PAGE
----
WASHINGTON, December 13, 2011 — Conservative elites, George Will and Charles Krauthammer leading the charge, have begun to disaggregate the many quandaries plaguing Newt Gingrich and Mitt Romney, the putative favorites for Republican presidential nomination.
Both candidates have earned the label “flip-flopper” through long strings of key decisions throughout their political careers. Gingrich has touted the virtues of the individual healthcare mandate, joined Nancy Pelosi (arguably the most liberal Speaker of the House in history} on the global warming bandwagon, called for cap-and-trade energy legislation, labeled Paul Ryan’s Medicare reform proposal right-wing social engineering, and cheered Obama’s Libya intervention, only to backtrack on all of these positions when the political winds shifted.
Romney has likewise flipped his position on abortion, gay marriage, embryonic stem cell research, immigration, and (most problematically) healthcare. But this election is not about the vacillations of Gingrich or Romney. It is fundamentally a referendum on President Barack Obama. Three years in the West Wing have revealed the hollowness of Obama’s messianic vision: The post-partisan anti-politics with which he promised to govern have given way to further decay of American confidence in their government.
It’s also given him ample time for some major flip-flops of his own.
Flip-flop 1: He vilified the Bush administration for intervening in Iraq, telling the Boston Globe’s Charlie Savage in December of 2007, “The president does not have power under the Constitution to unilaterally authorize a military attack in a situation that does not involve stopping an actual or imminent threat to the nation.”
He later intervened in Libya — without Congressional approval. In Libya! What said he who berated Bush for his illegal war, the one that actually secured the support of Congress? That his own intellectually nuanced attack on Libya would prevent a massacre that would have “stained the conscience of the world.”
An emphatic defense of national interest Obama’s humanitarian plea was not.
Flip-flop 2: In April 2007, Obama began beating the civil libertarian drums, pledging to shutter Guantanamo and reject the Military Commissions Act. What did he actually do? Was he embarrassed by the disconnect between his grandiose promises and his actual behavior when, in May 2009, his own administration announced that it would restore the commissions as a legitimate forum for persecuting alleged terrorists?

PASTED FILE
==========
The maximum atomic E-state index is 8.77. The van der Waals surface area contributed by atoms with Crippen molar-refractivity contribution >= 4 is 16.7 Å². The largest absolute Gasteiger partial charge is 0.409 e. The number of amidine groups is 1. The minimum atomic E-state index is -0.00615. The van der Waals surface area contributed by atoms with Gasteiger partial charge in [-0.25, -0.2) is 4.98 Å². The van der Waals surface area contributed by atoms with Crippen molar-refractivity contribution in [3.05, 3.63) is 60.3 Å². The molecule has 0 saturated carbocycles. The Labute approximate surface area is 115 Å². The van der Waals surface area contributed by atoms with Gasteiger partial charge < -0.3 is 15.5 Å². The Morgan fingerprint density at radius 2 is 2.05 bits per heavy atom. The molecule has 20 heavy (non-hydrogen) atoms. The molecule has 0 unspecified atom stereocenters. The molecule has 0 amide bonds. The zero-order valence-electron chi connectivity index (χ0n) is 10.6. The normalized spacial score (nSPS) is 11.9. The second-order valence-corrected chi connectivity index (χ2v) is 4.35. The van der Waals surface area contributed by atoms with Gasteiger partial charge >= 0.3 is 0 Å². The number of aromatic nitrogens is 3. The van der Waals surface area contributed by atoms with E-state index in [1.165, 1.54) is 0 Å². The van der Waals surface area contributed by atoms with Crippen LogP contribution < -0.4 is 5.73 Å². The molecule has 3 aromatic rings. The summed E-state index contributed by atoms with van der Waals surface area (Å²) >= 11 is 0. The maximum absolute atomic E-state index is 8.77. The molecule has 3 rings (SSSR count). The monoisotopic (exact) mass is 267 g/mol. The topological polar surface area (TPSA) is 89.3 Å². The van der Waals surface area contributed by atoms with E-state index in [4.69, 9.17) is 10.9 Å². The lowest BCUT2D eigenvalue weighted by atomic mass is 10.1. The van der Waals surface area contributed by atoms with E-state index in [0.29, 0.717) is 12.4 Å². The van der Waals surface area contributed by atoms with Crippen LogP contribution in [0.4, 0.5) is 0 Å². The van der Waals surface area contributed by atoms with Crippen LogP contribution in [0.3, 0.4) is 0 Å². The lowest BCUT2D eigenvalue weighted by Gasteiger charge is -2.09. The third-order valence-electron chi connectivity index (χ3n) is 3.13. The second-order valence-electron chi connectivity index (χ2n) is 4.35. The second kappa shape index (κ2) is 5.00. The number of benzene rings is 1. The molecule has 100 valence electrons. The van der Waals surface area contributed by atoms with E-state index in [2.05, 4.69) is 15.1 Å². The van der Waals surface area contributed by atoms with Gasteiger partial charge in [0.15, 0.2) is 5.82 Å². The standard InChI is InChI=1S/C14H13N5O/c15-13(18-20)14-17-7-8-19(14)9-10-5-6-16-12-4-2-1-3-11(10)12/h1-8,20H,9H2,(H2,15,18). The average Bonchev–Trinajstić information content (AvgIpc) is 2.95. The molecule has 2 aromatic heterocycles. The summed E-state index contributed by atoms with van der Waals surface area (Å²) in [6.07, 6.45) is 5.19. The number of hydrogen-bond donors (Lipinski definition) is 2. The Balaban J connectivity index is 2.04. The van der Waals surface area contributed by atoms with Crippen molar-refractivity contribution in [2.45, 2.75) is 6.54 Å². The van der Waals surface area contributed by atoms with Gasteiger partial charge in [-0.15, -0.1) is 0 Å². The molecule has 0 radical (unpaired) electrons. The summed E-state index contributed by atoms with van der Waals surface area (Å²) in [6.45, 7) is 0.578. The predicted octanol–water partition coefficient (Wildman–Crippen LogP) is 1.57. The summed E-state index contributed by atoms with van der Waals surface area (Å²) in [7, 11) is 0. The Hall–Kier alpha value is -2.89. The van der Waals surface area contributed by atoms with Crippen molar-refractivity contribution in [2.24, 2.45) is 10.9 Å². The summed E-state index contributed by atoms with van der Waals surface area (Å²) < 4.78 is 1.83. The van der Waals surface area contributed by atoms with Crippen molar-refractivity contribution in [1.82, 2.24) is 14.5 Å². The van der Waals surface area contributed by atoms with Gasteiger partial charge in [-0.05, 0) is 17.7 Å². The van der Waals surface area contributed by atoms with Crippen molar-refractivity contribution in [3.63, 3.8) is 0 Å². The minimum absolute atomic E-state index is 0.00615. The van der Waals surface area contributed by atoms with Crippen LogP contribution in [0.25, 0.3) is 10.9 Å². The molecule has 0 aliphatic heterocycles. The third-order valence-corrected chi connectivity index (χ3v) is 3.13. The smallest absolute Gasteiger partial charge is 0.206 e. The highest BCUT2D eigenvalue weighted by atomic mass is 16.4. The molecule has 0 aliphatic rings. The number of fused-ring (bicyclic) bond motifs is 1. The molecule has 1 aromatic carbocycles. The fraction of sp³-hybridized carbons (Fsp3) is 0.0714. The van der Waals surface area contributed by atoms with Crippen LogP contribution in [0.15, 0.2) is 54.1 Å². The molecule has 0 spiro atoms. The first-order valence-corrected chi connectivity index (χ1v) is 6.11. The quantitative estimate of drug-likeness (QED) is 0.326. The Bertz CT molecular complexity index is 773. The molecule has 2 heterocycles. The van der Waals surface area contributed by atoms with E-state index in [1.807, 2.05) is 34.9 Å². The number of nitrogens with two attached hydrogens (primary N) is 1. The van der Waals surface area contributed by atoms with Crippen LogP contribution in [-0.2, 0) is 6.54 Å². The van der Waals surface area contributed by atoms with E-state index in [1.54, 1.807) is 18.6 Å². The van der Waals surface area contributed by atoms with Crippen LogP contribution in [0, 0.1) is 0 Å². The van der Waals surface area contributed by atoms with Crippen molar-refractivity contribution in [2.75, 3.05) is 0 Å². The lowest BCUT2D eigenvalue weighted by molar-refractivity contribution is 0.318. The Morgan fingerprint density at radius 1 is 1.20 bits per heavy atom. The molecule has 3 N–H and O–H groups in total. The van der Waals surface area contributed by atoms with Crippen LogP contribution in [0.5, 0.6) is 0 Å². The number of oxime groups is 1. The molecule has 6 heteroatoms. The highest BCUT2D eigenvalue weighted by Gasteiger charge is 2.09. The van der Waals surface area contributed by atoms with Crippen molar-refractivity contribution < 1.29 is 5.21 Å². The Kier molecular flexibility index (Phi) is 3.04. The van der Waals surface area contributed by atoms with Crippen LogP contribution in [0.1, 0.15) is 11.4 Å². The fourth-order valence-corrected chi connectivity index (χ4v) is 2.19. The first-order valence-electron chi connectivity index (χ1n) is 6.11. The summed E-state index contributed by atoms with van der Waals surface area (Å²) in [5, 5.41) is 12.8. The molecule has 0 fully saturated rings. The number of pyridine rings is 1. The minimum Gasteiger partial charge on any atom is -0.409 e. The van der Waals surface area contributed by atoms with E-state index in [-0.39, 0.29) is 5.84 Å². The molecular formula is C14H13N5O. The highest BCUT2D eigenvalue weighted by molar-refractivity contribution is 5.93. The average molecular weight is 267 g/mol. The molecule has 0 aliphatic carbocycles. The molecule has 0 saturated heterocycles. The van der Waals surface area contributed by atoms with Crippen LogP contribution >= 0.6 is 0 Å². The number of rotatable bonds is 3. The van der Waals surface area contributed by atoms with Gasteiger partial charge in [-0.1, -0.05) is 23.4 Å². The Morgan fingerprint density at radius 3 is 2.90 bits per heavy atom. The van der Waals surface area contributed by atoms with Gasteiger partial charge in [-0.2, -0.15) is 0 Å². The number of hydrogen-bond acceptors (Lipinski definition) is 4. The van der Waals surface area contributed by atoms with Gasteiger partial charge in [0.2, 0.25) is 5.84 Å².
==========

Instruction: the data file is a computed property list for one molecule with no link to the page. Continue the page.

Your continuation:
Obama has reversed countless campaign calls for change after recognizing that reality does not care about his lofty ideals. But his liberal base had not interpreted his promise to abolish military commissions to mean that he would make minor modifications to them. They naively understood it as an actual promise to abolish military commissions altogether.
Flip-flop 3: In a 2005 speech on the Senate floor, Obama remarked of the Patriot Act, “This is legislation that puts our own Justice Department above the law,” adding, “if someone wants to know why their own government has decided to go on a fishing expedition through every personal record or private document—through library books they’ve read and phone calls they’ve made—this legislation gives people no rights to appeal the need for such a search in a court of law.” He finished, “This is just plain wrong.” And in that spirit he signed into law a four-year extension of the Patriot Act. He said of this “just plain wrong” legislation, “It’s an important tool for us to continue dealing with an ongoing terrorist threat.” The subtle thinking required to bridge his contradictory comments is beyond the average voter. Perhaps Obama’s position on national security issues has simply evolved to confront present dangers more effectively. If so, he should be applauded, but surely his convictions on domestic policy have held true? No.
Flip-flop 4: Remember 2006, when a certain Senator from Illinois made the case against the Bush administration’s request for an increase of the debt ceiling to almost $9 trillion? The one who argued, “Increasing America’s debt weakens us domestically and internationally,” and, “America deserves better?”
Yes, America certainly deserves better. It deserves a $14.6 trillion debt ceiling. In calling for that, the president clearly staked out a principled and consistent position, his condemnation of those who opposed his higher debt ceiling containing not a whiff of hypocrisy.
Flip-flop 5: Remember when Obama, the paragon of ethical behavior, claimed that no lobbyists would wield their malignant power within his White House? A cursory glance at the administration’s personnel roster reveals a lobbyist’s fondest dream come true. On the White House’s payroll you’ll find — to mention a few conspicuous rule-breakers — Attorney General Eric Holder, Secretary of Agriculture Tom Vilsack, Deputy Secretary of Defense William Lynn, Deputy Secretary of Health and Human Services David Corr, and Deputy Secretary of the Interior David Hayes. An Obama White House with more elite lobbyist influence than that of the Bush interregnum? Say it ain’t so.
Obama is an equivocator of boundless philosophical and behavioral flexibility. He has flip-flopped on more issues in a shorter time than a lesser man could without brain damage. His now-branded prevarications are worth remembering as a consequence of wayward imagination left unrestrained amidst the storm clouds of pressing issues waiting to rain down on the nation.
Gingrich and Romney may have flip-flopped. But for the past three years, Obama has been the president who has proven repeatedly that he will flip-flop to satisfy his political ambitions.
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